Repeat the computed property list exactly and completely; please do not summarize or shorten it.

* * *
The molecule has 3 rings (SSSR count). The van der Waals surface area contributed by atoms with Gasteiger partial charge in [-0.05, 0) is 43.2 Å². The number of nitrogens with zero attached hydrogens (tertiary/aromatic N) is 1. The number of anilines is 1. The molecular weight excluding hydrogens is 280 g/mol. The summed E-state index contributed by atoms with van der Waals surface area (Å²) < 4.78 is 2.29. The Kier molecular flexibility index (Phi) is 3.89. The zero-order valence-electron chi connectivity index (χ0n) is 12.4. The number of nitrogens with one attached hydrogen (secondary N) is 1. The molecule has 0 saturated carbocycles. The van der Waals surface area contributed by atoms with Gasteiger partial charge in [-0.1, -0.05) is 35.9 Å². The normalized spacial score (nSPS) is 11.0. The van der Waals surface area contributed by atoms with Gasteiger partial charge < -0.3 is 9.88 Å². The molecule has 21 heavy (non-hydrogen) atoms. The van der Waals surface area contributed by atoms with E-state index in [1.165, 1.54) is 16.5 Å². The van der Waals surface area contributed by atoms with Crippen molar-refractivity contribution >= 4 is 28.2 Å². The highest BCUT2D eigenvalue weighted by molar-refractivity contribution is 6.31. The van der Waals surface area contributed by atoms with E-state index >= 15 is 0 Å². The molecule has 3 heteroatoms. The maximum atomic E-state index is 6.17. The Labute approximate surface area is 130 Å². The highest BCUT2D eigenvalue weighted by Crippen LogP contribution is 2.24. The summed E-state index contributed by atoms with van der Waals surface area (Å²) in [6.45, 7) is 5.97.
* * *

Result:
The molecule has 3 rings (SSSR count). The van der Waals surface area contributed by atoms with Gasteiger partial charge in [-0.05, 0) is 43.2 Å². The number of nitrogens with zero attached hydrogens (tertiary/aromatic N) is 1. The number of anilines is 1. The molecular weight excluding hydrogens is 280 g/mol. The summed E-state index contributed by atoms with van der Waals surface area (Å²) < 4.78 is 2.29. The Kier molecular flexibility index (Phi) is 3.89. The zero-order valence-electron chi connectivity index (χ0n) is 12.4. The number of nitrogens with one attached hydrogen (secondary N) is 1. The molecule has 0 saturated carbocycles. The van der Waals surface area contributed by atoms with Gasteiger partial charge in [-0.1, -0.05) is 35.9 Å². The normalized spacial score (nSPS) is 11.0. The van der Waals surface area contributed by atoms with Gasteiger partial charge < -0.3 is 9.88 Å². The molecule has 21 heavy (non-hydrogen) atoms. The van der Waals surface area contributed by atoms with E-state index in [1.165, 1.54) is 16.5 Å². The van der Waals surface area contributed by atoms with Crippen molar-refractivity contribution >= 4 is 28.2 Å². The highest BCUT2D eigenvalue weighted by molar-refractivity contribution is 6.31. The van der Waals surface area contributed by atoms with E-state index >= 15 is 0 Å². The molecule has 3 heteroatoms. The maximum atomic E-state index is 6.17. The Labute approximate surface area is 130 Å². The highest BCUT2D eigenvalue weighted by Crippen LogP contribution is 2.24. The summed E-state index contributed by atoms with van der Waals surface area (Å²) in [6.45, 7) is 5.97.